determined illness, Ψf, the symptoms, Sf, associated with Ψf and other prior

information, I. P( d I T Sf I ) = Likelihood of T based on no directly knowledge of

Ψ .

and

P( d I Sf I ) = Probability Density for d.

The new distribution is much narrower in the range of treatments it spans and

peaks about the most probable illness, Tp as illustrated in Fig. 5. At this point, the

physician, based on other past case experiences with similar situations and/or

professional instinct, has an option of selecting the most probable treatment, Tp, or

one of several other treatments that nominally fall within 0.99 probability

"threshold" as indicated in Fig. 5.

A course of erythromycin (both because of the above information, and to

nail the last doubt about a possible strep infection, and helping to prophylax against

the latter).

• A two week course of an inhaled bronchodilator.

• A two week course of an inhaled steroid.

• Return in two days to have PPD read.

• Return in two weeks for follow up and to schedule an initial intake to the

service.

The PPD is negative in two days: no action taken. Patient reports good

symptomatic relief with the inhaled medication. Two-week follow up shows a satisfactory resolution of symptoms:

productive cough is absent times 8 days; patient is afebrile. Lungs are now clear.

No follow up chest X-ray is needed. Oropharynx is now clear with no erythema.

Update/Upgrade SMDB

This patient's medical event now become part of the SMDB, and hence part

of the knowledge informing subsequent decisions for other uses of the SMDB.

While this case does not involve life and death issues, as do cancer

diagnosis and treatment, it is sufficient to illustrate the utility of the present

invention SMDB. Unless the treating team was directly involved in the other cases

from the school, or had prescient knowledge about them, this confirmatory data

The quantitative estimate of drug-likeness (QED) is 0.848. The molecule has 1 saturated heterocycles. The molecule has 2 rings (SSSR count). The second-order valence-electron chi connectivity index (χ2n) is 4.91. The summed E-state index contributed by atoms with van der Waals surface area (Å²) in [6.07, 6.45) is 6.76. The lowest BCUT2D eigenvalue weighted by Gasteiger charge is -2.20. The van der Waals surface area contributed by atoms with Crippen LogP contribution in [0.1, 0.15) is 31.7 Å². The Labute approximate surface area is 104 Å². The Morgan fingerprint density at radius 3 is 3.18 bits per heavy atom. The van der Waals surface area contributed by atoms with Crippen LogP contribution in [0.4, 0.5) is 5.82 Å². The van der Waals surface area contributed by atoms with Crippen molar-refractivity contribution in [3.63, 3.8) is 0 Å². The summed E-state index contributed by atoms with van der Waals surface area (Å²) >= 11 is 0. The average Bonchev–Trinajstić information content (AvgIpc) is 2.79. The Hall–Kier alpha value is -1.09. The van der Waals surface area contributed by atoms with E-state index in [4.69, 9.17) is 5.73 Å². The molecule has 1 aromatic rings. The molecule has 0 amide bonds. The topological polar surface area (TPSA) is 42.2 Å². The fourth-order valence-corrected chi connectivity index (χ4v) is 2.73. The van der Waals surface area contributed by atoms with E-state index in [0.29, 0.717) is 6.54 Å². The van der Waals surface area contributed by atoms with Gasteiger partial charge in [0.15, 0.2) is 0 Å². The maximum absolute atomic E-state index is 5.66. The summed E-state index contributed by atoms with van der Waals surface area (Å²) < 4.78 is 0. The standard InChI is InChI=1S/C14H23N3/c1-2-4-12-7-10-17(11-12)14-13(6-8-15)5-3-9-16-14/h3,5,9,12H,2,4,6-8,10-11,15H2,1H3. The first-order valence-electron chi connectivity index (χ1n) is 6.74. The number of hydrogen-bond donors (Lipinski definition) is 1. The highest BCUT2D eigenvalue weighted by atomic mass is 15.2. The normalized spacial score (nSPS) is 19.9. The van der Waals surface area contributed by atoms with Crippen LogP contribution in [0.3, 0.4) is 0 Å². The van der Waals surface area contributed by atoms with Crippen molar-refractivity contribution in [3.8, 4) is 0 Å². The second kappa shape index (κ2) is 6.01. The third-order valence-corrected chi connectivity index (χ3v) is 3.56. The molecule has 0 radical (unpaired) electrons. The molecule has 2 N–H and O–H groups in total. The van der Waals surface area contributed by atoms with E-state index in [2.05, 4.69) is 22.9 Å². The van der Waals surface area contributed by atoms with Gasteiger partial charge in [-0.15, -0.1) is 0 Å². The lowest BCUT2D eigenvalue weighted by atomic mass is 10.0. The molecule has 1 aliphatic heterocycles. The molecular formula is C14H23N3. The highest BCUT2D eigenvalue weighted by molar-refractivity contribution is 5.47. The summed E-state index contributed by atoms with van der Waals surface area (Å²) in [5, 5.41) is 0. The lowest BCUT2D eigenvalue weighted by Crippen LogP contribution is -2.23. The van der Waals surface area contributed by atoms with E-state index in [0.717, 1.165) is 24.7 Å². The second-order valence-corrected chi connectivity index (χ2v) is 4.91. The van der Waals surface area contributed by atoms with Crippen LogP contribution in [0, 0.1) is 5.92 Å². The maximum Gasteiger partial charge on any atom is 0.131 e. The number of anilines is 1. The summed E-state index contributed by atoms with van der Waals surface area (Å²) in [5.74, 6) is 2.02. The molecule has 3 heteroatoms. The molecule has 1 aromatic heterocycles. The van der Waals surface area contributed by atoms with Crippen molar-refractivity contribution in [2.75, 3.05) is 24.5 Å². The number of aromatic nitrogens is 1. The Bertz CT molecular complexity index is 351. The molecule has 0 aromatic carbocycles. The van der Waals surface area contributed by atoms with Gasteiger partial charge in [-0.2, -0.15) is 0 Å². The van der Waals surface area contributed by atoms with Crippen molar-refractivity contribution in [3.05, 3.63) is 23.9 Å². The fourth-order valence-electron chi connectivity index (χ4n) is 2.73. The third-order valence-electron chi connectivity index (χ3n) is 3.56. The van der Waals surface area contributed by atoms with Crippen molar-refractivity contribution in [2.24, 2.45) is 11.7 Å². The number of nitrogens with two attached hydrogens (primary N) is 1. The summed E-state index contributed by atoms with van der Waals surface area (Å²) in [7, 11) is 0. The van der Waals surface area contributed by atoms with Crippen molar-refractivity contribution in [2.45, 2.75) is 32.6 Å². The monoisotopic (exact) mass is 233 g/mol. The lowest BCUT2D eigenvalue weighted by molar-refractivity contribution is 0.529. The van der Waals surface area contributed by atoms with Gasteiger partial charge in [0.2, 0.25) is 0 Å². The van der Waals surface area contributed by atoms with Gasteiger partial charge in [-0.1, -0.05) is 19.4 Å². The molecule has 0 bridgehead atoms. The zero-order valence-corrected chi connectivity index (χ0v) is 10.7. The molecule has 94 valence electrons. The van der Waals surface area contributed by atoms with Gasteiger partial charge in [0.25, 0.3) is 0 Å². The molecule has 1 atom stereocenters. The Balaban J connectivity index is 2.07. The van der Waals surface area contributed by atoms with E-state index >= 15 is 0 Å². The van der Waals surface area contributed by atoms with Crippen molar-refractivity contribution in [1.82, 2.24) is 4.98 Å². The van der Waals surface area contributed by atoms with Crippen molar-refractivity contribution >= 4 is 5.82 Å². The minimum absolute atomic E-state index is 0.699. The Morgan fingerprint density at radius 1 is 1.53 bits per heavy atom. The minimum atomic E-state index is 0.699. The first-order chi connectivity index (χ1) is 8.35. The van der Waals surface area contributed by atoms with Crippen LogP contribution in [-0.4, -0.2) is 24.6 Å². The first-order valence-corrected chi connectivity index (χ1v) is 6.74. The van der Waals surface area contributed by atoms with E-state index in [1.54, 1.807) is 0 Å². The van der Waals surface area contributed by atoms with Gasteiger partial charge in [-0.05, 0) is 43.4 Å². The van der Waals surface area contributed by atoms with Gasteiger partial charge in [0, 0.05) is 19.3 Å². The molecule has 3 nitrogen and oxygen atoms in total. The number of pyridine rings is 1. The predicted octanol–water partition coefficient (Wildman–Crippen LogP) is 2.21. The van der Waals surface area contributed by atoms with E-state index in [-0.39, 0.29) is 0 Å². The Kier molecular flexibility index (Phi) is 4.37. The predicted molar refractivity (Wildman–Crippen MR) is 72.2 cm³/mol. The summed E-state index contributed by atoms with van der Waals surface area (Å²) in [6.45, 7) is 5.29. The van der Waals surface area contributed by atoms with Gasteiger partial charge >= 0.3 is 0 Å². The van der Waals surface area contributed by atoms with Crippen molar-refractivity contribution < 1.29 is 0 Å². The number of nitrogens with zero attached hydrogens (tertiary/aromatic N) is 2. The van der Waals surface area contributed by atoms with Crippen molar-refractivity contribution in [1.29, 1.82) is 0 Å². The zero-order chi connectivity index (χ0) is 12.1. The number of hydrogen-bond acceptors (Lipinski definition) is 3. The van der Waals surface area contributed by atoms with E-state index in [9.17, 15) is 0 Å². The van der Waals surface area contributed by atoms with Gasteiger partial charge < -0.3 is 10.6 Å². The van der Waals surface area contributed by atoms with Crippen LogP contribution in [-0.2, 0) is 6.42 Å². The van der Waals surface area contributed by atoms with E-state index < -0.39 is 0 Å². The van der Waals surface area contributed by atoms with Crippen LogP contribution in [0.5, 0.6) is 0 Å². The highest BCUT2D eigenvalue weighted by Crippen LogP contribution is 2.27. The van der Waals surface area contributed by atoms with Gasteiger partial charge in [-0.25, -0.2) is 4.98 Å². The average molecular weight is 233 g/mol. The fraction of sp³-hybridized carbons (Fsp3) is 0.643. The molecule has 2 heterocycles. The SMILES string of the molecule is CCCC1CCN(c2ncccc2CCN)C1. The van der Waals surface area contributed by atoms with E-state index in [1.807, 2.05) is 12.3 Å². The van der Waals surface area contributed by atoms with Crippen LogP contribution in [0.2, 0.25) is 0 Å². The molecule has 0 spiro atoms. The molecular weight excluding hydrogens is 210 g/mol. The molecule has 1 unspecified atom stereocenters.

would not be available. While in this case the resulting benefits included higher

confidences in diagnosis and treatment, increased treatment efficacy, lower

resource consumption all around, (all worthwhile goals), in most cases in the

management of serious chronic illness, these advantages will accrue a thousand

fold more. In addition, the issues of quality of life, morbidity and mortality,

resource availability, access to treatment, are all vitally important areas, which will

see significant benefits from the SMDB function.

Moreover, a portion of the SMDB subsumes the typical medical record and

administrative record functions. This alone will not only enhance those roles, but

also reduce costs involved with them.

Referring to Fig. 6 there is shown a representative implementation of the

SMDB system. A personal digital assistant 602, used by the care provider, contains client software and intelligent agents for providing user interfaces and

communicates by a wireless link 604 to a wireless communication device 606. The

remote communication device 606 is coupled to a local computer system or server

608. The local computer system or server 608 accesses the SMDB server 610,

through the Internet, dedicated network, or other suitable communication links.

Numerous modifications and alternative embodiments of the invention will

be apparent to those skilled in the art in view of the foregoing description.

Application to systems of other living organisms as well as electro/mechanical

systems having non specific diagnosis for failure or problems are within the scope

of the invention. Accordingly, this description is to be construed as illustrative

only and is for the purpose of teaching those skilled in the art the best mode of

carrying out the invention. Details of the structure may be varied substantially